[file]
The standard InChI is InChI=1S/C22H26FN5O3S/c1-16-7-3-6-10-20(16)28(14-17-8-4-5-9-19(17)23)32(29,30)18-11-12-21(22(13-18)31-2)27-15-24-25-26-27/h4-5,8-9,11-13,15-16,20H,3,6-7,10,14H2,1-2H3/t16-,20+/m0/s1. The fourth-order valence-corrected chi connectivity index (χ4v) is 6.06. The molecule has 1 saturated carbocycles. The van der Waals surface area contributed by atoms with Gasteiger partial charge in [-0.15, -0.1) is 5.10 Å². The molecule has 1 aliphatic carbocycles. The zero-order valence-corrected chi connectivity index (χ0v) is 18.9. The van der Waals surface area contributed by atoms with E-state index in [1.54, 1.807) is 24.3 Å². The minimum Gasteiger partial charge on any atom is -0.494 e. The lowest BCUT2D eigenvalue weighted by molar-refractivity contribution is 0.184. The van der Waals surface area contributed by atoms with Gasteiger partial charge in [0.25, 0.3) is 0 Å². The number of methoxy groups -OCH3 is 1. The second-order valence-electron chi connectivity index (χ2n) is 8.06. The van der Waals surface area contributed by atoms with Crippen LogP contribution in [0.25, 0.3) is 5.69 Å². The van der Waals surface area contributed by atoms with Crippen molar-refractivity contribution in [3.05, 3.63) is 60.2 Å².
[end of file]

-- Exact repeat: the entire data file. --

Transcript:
The standard InChI is InChI=1S/C22H26FN5O3S/c1-16-7-3-6-10-20(16)28(14-17-8-4-5-9-19(17)23)32(29,30)18-11-12-21(22(13-18)31-2)27-15-24-25-26-27/h4-5,8-9,11-13,15-16,20H,3,6-7,10,14H2,1-2H3/t16-,20+/m0/s1. The fourth-order valence-corrected chi connectivity index (χ4v) is 6.06. The molecule has 1 saturated carbocycles. The van der Waals surface area contributed by atoms with Gasteiger partial charge in [-0.15, -0.1) is 5.10 Å². The molecule has 1 aliphatic carbocycles. The zero-order valence-corrected chi connectivity index (χ0v) is 18.9. The van der Waals surface area contributed by atoms with E-state index in [1.54, 1.807) is 24.3 Å². The minimum Gasteiger partial charge on any atom is -0.494 e. The lowest BCUT2D eigenvalue weighted by molar-refractivity contribution is 0.184. The van der Waals surface area contributed by atoms with Gasteiger partial charge in [0.25, 0.3) is 0 Å². The number of methoxy groups -OCH3 is 1. The second-order valence-electron chi connectivity index (χ2n) is 8.06. The van der Waals surface area contributed by atoms with Crippen LogP contribution in [0.25, 0.3) is 5.69 Å². The van der Waals surface area contributed by atoms with Crippen molar-refractivity contribution in [3.05, 3.63) is 60.2 Å².